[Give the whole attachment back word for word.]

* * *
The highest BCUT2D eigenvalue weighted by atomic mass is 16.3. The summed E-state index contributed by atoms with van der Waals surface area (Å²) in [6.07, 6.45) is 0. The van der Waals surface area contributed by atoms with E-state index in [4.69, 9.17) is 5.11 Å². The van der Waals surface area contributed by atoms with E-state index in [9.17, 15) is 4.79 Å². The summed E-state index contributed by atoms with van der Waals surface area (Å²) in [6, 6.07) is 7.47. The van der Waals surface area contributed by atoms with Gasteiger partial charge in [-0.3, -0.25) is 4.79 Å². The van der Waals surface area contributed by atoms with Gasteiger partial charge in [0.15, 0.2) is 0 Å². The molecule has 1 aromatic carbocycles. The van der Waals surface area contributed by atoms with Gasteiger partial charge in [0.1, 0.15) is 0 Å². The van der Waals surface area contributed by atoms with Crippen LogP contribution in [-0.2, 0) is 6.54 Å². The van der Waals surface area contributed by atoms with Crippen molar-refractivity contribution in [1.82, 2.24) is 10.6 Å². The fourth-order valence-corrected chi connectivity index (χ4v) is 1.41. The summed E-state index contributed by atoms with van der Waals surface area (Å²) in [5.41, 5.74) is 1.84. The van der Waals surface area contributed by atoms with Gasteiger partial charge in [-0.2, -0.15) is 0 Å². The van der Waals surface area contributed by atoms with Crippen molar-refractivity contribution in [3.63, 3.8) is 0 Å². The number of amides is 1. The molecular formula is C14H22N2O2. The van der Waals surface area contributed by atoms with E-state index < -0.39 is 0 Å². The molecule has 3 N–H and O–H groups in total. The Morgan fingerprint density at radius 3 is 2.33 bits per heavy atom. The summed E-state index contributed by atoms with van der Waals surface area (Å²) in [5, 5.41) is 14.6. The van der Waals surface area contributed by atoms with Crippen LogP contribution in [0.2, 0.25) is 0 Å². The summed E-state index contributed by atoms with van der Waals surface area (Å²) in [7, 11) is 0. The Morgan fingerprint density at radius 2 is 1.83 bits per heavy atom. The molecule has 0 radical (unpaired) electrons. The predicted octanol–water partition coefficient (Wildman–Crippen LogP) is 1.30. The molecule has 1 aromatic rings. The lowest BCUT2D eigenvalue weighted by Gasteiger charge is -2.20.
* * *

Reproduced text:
The highest BCUT2D eigenvalue weighted by atomic mass is 16.3. The summed E-state index contributed by atoms with van der Waals surface area (Å²) in [6.07, 6.45) is 0. The van der Waals surface area contributed by atoms with E-state index in [4.69, 9.17) is 5.11 Å². The van der Waals surface area contributed by atoms with E-state index in [9.17, 15) is 4.79 Å². The summed E-state index contributed by atoms with van der Waals surface area (Å²) in [6, 6.07) is 7.47. The van der Waals surface area contributed by atoms with Gasteiger partial charge in [-0.3, -0.25) is 4.79 Å². The van der Waals surface area contributed by atoms with Gasteiger partial charge in [0.15, 0.2) is 0 Å². The molecule has 1 aromatic carbocycles. The van der Waals surface area contributed by atoms with Gasteiger partial charge in [0.1, 0.15) is 0 Å². The van der Waals surface area contributed by atoms with Crippen LogP contribution in [-0.2, 0) is 6.54 Å². The van der Waals surface area contributed by atoms with Crippen molar-refractivity contribution in [1.82, 2.24) is 10.6 Å². The fourth-order valence-corrected chi connectivity index (χ4v) is 1.41. The summed E-state index contributed by atoms with van der Waals surface area (Å²) in [5.41, 5.74) is 1.84. The van der Waals surface area contributed by atoms with Gasteiger partial charge in [-0.2, -0.15) is 0 Å². The van der Waals surface area contributed by atoms with Crippen molar-refractivity contribution in [3.63, 3.8) is 0 Å². The number of amides is 1. The molecular formula is C14H22N2O2. The van der Waals surface area contributed by atoms with E-state index < -0.39 is 0 Å². The molecule has 3 N–H and O–H groups in total. The Morgan fingerprint density at radius 3 is 2.33 bits per heavy atom. The summed E-state index contributed by atoms with van der Waals surface area (Å²) in [5, 5.41) is 14.6. The van der Waals surface area contributed by atoms with Crippen LogP contribution in [0.2, 0.25) is 0 Å². The summed E-state index contributed by atoms with van der Waals surface area (Å²) in [7, 11) is 0. The Morgan fingerprint density at radius 2 is 1.83 bits per heavy atom. The molecule has 0 radical (unpaired) electrons. The predicted octanol–water partition coefficient (Wildman–Crippen LogP) is 1.30. The molecule has 1 aromatic rings. The lowest BCUT2D eigenvalue weighted by Gasteiger charge is -2.20.